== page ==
Not to be outdone by the children’s and YA authors "signal boosting" their fellow authors on Twitter, two novelists, Caroline Leavitt and Jenna Blum, are promoting their colleagues with an ambitious initiative called A Mighty Blaze. Anyone can participate in the conversations on A Mighty Blaze on Facebook, Twitter, and Instagram about new releases, but for authors wanting their books to be signal boosted on these platforms, there are a few requirements: the book has to be traditionally published for adult readers, and the author’s book tour has to have been canceled.

A Mighty Blaze began with the cancellation of Leavitt’s appearance at the Texas Library Association’s annual conference earlier this month to promote her latest novel, With Or Without You (Algonquin, Aug.)

“I had already memorized my speech, complete with hand movements to make it funny,” she recalled during a Zoom conference call with PW and Blum, explaining that she then made a video of her presentation and sent it to the TLA. “They liked it and said we’ll send it to our libraries and I thought maybe I can do this for other authors."

Leavitt branded her initial effort as “Nothing Is Canceled Virtual Book Tours,” which signal-boosted short videos by other authors. After hearing that Blum was doing something similar, Leavitt and Blum joined forces and rebranded it as A Mighty Blaze. On Tuesdays--when most new books are released--A Mighty Blaze goes into overdrive, promoting authors whose books are being released that day with elevator pitches, interviews and discussions, and other group interactions, complete with visuals, such as author headshots and book covers.

“We’re just two writer girls trying to help our friends,” Blum said, explaining that she sympathized with writers who had spent “three, five, eight years” writing their books, and were “devastated” that they now were being denied the opportunity to “meet their readers.”

“Jenna came up with this line which I really love,” Leavitt added, “We’re two technophobe female novelists in yoga pants trying to save authors from canceled tours and indie bookstores from being shuttered and we’re doing it every Tuesday.”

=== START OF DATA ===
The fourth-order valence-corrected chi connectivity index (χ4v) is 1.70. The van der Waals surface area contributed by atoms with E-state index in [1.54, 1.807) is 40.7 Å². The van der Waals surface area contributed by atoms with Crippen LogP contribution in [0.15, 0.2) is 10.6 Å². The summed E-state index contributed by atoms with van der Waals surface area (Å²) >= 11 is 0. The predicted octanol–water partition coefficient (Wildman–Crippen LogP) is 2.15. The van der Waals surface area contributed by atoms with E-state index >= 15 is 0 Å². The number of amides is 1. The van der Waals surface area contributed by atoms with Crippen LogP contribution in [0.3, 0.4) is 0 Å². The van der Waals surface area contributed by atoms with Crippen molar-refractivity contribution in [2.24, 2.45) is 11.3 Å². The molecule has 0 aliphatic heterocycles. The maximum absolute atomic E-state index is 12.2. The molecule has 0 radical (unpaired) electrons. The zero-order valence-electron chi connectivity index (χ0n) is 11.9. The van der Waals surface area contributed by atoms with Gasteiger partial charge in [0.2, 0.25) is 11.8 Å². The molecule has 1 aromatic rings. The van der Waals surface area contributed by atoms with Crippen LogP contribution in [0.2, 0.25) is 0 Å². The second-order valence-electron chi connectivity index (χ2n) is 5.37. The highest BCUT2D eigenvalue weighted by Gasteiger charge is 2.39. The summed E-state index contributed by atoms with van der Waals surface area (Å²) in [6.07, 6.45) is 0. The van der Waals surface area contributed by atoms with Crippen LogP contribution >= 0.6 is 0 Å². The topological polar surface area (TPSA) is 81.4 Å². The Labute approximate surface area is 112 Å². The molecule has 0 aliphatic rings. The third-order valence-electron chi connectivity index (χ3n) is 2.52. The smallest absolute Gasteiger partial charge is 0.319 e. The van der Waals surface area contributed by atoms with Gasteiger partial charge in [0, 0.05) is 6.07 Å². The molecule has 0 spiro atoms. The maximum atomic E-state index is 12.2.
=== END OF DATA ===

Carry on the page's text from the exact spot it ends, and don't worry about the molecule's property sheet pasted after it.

While A Mighty Blaze began as authors helping other authors, it’s grown quickly since March 13, when it was officially launched on social media. It now has more than 1,000 followers on Facebook, though it has not caught on as well on Twitter and on Instagram. Not only are prominent authors like Jodi Picoult, Alice Hoffman, Dani Shapiro, and Anne Lamott participating by promoting others on A Mighty Blaze, so are literary organizations and publishers. To date, A Mighty Blaze lists 28 partners, including the Authors Guild.

“We’re trying to bring everyone in from the literary community,” Blum said, noting that the two have had to add staff to help them, such as a scheduler, tech person, and literary festival outreach coordinator (all are working for free). The most recent hire was an indie bookstore liaison. Plans are also in place to launch a website and Blum is trying to have Stephen King and Reese Witherspoon participate. Currently, participation in A Might Blaze is free, but the Leavitt and Blum are thinking about monetizing it in some fashion at some point.

Literary organizations and publishers, even indie bookstores can participate by promoting A Mighty Blaze on their own social media platforms. And on April 25, A Mighty Blaze will host the Newburyport (Mass.) Literary Festival on social media with live author interviews and virtual cocktail parties.

A Mighty Blaze intends to further involve indie bookstores by posting bookstore logos on A Mighty Blaze’s social media platforms, conducting fundraising campaigns, and branding Wednesdays as “Indie Bookstore Wednesdays” and spotlighting a different indie each week. Blum is also contemplating adding “Favorite Line Fridays” and hosting virtual cocktail parties on Friday evenings.

“It’s so good to be connected with other authors and to feel you’re doing good,” she said.

“It’s like we’re holding each other’s hands,” Leavitt added, “There’s such s sense of community; it’s exhilarating. People are sequestered but they still need books."

While A Mighty Blaze was conceived as a response to the social lockdown accompanying the coronavirus pandemic, Leavitt and Blum are contemplating keeping it going even after the virus passes and life returns to normal. After all, Leavitt says, bookstore events in real life are always subject to external factors, such as distance, bad weather, “or the World Series,” she said. “If there’s video, people can watch author events at their favorite indie any time they want to.”